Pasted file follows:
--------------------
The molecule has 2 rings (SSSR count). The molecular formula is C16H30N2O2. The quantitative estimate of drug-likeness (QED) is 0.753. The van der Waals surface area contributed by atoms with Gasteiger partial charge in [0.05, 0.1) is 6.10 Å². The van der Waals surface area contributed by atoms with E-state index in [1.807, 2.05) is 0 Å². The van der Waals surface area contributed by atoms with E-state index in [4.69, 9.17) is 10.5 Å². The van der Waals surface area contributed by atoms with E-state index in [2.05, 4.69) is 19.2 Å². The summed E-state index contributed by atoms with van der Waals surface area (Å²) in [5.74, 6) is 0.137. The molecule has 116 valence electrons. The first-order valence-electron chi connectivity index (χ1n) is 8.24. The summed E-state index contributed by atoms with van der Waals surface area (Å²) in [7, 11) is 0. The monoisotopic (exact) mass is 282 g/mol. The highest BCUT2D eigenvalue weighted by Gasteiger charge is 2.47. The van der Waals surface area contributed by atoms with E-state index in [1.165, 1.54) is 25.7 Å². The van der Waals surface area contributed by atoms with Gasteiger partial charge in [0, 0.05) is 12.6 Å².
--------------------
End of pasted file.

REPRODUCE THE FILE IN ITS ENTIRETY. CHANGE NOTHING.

The molecule has 2 rings (SSSR count). The molecular formula is C16H30N2O2. The quantitative estimate of drug-likeness (QED) is 0.753. The van der Waals surface area contributed by atoms with Gasteiger partial charge in [0.05, 0.1) is 6.10 Å². The van der Waals surface area contributed by atoms with E-state index in [1.807, 2.05) is 0 Å². The van der Waals surface area contributed by atoms with E-state index in [4.69, 9.17) is 10.5 Å². The van der Waals surface area contributed by atoms with E-state index in [2.05, 4.69) is 19.2 Å². The summed E-state index contributed by atoms with van der Waals surface area (Å²) in [5.74, 6) is 0.137. The molecule has 116 valence electrons. The first-order valence-electron chi connectivity index (χ1n) is 8.24. The summed E-state index contributed by atoms with van der Waals surface area (Å²) in [7, 11) is 0. The monoisotopic (exact) mass is 282 g/mol. The highest BCUT2D eigenvalue weighted by Gasteiger charge is 2.47. The van der Waals surface area contributed by atoms with E-state index in [1.165, 1.54) is 25.7 Å². The van der Waals surface area contributed by atoms with Gasteiger partial charge in [0, 0.05) is 12.6 Å².